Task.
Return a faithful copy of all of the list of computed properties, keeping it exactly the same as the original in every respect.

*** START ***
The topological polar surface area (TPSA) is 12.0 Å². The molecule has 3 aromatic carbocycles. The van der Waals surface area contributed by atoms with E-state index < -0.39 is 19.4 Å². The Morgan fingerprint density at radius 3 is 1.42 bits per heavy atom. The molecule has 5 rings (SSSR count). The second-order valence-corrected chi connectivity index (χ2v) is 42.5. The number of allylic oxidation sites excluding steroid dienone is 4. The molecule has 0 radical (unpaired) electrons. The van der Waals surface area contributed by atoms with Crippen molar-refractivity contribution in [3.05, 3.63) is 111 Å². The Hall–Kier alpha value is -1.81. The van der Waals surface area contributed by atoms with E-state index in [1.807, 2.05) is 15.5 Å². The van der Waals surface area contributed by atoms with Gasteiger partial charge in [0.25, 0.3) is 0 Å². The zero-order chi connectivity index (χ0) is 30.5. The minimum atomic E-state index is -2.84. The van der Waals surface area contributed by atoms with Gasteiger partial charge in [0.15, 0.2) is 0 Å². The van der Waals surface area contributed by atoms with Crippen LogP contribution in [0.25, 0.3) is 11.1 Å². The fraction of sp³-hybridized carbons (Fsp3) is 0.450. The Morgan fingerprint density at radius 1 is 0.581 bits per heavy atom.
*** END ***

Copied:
The topological polar surface area (TPSA) is 12.0 Å². The molecule has 3 aromatic carbocycles. The van der Waals surface area contributed by atoms with E-state index < -0.39 is 19.4 Å². The Morgan fingerprint density at radius 3 is 1.42 bits per heavy atom. The molecule has 5 rings (SSSR count). The second-order valence-corrected chi connectivity index (χ2v) is 42.5. The number of allylic oxidation sites excluding steroid dienone is 4. The molecule has 0 radical (unpaired) electrons. The van der Waals surface area contributed by atoms with Crippen molar-refractivity contribution in [3.05, 3.63) is 111 Å². The Hall–Kier alpha value is -1.81. The van der Waals surface area contributed by atoms with E-state index in [1.807, 2.05) is 15.5 Å². The van der Waals surface area contributed by atoms with Gasteiger partial charge in [0.25, 0.3) is 0 Å². The zero-order chi connectivity index (χ0) is 30.5. The minimum atomic E-state index is -2.84. The van der Waals surface area contributed by atoms with Gasteiger partial charge in [0.15, 0.2) is 0 Å². The van der Waals surface area contributed by atoms with Crippen LogP contribution in [0.25, 0.3) is 11.1 Å². The fraction of sp³-hybridized carbons (Fsp3) is 0.450. The Morgan fingerprint density at radius 1 is 0.581 bits per heavy atom.